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Should You Buy Canadian Natural Resources (TSX:CNQ) Stock on the Pullback?

Oil pumps against sunset
Oil pumps against sunset

Written by Andrew Walker at The Motley Fool Canada

Oil and gas stocks are down significantly from the June highs. Tax-Free Savings Account (TFSA) and Retirement Savings Plan (RRSP) investors who missed the rallies in energy stocks earlier this year are wondering if Canadian Natural Resources (TSX:CNQ)(NYSE:CNQ) and its peers are now undervalued and good to buy.

Oil market outlook

Oil trades for US$80 per barrel at the time of writing compared to the 2022 high above US$120 it hit earlier this year. The war in Ukraine initially drove up oil prices on supply fears, as traders tried to figure out if sanctions against Russian oil would be put in place, and if so, how successful they might be at keeping Russian oil off the global market.

Since then, fears about a global recession have overpowered the war premium in the market. Investors worry that a deep and extended recession is on the way due to soaring interest rates. The U.S. Federal Reserve and other central banks around the world are raising interest rates to try to get inflation under control. Economists have a wide range of views on the outcome for the global economy over the next 12-18 months. Some see a soft landing and a quick rebound while others are much more pessimistic, saying the rate hikes will go too far and trigger extensive economic carnage.

The thought in the oil market is that a deep recession would curb oil demand. That’s probably true, but there are other forces at play that could drive the price of oil back above US$100 in the coming months.

China’s COVID-19 lockdowns have contributed to the reduction in oil demand. The Chinese economy is struggling, and there is going to be pressure for the government to get economic activity back on track. This will require easing the COVID-19 restrictions, which could begin near the end of this year. A rebounding Chinese economy would provide a big boost to oil demand.

At the same time, airlines around the world are ramping up capacity to meet a recovery in travel demand. Several recent announcements of large orders for new planes is a good indicator of where the sector is headed. An economic downturn will slow the pace of the surge, but jet fuel demand is going to steadily grow and the further easing of border restrictions will extend the rebound in air travel.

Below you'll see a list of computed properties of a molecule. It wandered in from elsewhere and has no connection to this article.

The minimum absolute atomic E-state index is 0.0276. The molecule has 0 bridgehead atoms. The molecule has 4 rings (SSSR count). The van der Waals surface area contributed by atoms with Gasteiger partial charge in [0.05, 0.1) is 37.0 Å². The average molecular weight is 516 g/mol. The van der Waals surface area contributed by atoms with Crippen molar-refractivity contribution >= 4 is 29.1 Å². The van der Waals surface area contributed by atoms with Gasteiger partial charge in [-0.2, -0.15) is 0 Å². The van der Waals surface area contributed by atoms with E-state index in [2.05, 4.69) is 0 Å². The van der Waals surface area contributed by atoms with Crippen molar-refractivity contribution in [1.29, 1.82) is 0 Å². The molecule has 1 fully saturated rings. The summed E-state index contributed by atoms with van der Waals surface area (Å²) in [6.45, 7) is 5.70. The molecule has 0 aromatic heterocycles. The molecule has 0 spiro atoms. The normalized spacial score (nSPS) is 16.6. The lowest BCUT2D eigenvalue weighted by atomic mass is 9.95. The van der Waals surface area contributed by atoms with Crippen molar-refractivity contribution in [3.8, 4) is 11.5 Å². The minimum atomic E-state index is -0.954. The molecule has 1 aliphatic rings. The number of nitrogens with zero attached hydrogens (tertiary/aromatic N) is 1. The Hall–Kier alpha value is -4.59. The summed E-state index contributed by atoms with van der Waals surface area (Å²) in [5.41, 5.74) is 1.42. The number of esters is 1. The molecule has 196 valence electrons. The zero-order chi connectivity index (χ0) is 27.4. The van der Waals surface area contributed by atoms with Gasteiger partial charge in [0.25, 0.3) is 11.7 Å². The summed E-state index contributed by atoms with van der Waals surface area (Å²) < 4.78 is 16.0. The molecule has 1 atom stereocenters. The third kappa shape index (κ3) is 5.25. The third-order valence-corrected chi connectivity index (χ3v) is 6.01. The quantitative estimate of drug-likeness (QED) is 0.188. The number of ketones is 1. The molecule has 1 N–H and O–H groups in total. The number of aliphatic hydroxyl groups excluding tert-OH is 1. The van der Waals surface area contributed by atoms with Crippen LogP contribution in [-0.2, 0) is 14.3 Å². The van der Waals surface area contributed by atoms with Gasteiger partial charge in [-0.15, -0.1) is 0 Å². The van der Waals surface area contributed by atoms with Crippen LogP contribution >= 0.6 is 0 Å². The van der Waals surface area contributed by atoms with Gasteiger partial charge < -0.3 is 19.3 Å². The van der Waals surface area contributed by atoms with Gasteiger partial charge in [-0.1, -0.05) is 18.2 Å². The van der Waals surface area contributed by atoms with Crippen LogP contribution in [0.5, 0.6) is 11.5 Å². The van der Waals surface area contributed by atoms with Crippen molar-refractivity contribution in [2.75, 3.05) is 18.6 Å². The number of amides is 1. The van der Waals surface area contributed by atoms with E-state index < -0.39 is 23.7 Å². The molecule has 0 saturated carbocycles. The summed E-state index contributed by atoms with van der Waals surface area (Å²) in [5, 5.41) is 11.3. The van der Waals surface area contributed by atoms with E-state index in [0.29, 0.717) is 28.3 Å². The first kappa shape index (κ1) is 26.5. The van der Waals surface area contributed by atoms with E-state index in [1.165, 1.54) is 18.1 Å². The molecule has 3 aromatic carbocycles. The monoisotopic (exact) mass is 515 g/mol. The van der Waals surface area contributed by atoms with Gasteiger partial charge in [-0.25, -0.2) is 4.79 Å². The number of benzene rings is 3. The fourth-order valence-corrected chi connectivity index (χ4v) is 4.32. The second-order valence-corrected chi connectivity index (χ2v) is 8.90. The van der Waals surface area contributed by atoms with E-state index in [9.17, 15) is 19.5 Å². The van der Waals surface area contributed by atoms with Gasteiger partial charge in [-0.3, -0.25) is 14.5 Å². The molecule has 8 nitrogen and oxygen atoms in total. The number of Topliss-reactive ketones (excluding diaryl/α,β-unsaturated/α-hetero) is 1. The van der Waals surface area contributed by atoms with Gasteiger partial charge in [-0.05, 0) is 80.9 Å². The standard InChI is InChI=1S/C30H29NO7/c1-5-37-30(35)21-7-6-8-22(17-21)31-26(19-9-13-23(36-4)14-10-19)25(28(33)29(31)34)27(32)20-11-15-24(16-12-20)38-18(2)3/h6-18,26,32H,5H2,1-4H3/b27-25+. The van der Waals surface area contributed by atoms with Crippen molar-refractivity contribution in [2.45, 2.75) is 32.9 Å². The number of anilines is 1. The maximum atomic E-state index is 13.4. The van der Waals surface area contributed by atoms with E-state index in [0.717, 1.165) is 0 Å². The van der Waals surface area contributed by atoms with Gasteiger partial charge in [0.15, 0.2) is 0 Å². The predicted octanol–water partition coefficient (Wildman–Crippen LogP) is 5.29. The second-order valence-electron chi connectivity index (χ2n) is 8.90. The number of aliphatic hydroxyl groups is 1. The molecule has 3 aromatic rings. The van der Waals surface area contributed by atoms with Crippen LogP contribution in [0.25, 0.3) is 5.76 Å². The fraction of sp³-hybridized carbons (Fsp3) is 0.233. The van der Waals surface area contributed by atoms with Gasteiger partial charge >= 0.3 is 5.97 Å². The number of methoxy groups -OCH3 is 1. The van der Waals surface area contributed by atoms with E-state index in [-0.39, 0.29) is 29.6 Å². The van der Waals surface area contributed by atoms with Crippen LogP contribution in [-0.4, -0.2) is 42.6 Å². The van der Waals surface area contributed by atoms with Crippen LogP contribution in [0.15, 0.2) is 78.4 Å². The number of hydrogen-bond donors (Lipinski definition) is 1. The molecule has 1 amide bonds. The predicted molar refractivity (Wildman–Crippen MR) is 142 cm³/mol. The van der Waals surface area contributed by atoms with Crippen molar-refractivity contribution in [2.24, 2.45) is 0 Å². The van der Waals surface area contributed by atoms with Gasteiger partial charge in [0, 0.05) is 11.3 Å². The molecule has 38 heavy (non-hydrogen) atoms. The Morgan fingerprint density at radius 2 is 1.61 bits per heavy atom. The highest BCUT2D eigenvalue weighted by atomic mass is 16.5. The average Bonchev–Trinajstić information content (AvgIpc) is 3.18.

Companies are now calling millions of employees back to the office. This will drive up gasoline demand in the coming months and sales could quickly surpass 2019 levels. People who have new flexible schedules that allow them to work from home for one or two days might decide to drive when they need to go to the office rather than take public transport. In addition, many people still aren’t excited about being crammed like sardines in busses and on subways while COVID-19 is still circulating.

On the supply side, oil executives and analysts warn that there is limited capacity for oil producers to ramp up supply to meet rising demand. This is largely due to deep cuts in exploration and development expenditures over the past 30 months. In addition, strict emissions targets will make it harder for large new production sites to get the green light.

Near-term volatility is expected, but there is a good chance that oil prices will rebound from current levels in the coming months and stay high for several years.

Should you buy Canadian Natural Resources stock?

Canadian Natural Resources trades for close to $63.50 per share at the time of writing compared to $88 in June.

Investors who buy the stock at the current level can get a base dividend yield of 4.7%. The board paid out a bonus dividend of $1.50 per share in August as a result of strong second-quarter 2022 results. Another special bonus could be on the way for the third quarter, even with the pullback in oil and gas prices.

CNRL has raised the dividend in each of the past 22 year and increased the payout by 29% in 2022. The stock looks oversold right now and you get paid well to wait for the rebound. If you have some cash to put to work, CNQ stock deserves to be on your radar.

The post Should You Buy Canadian Natural Resources (TSX:CNQ) Stock on the Pullback? appeared first on The Motley Fool Canada.

Should You Invest $1,000 In Canadian Natural Resources?

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See the 5 Stocks * Returns as of 9/14/22

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The Motley Fool recommends CDN NATURAL RES. The Motley Fool has a disclosure policy. Fool contributor Andrew Walker has no position in any stock mentioned.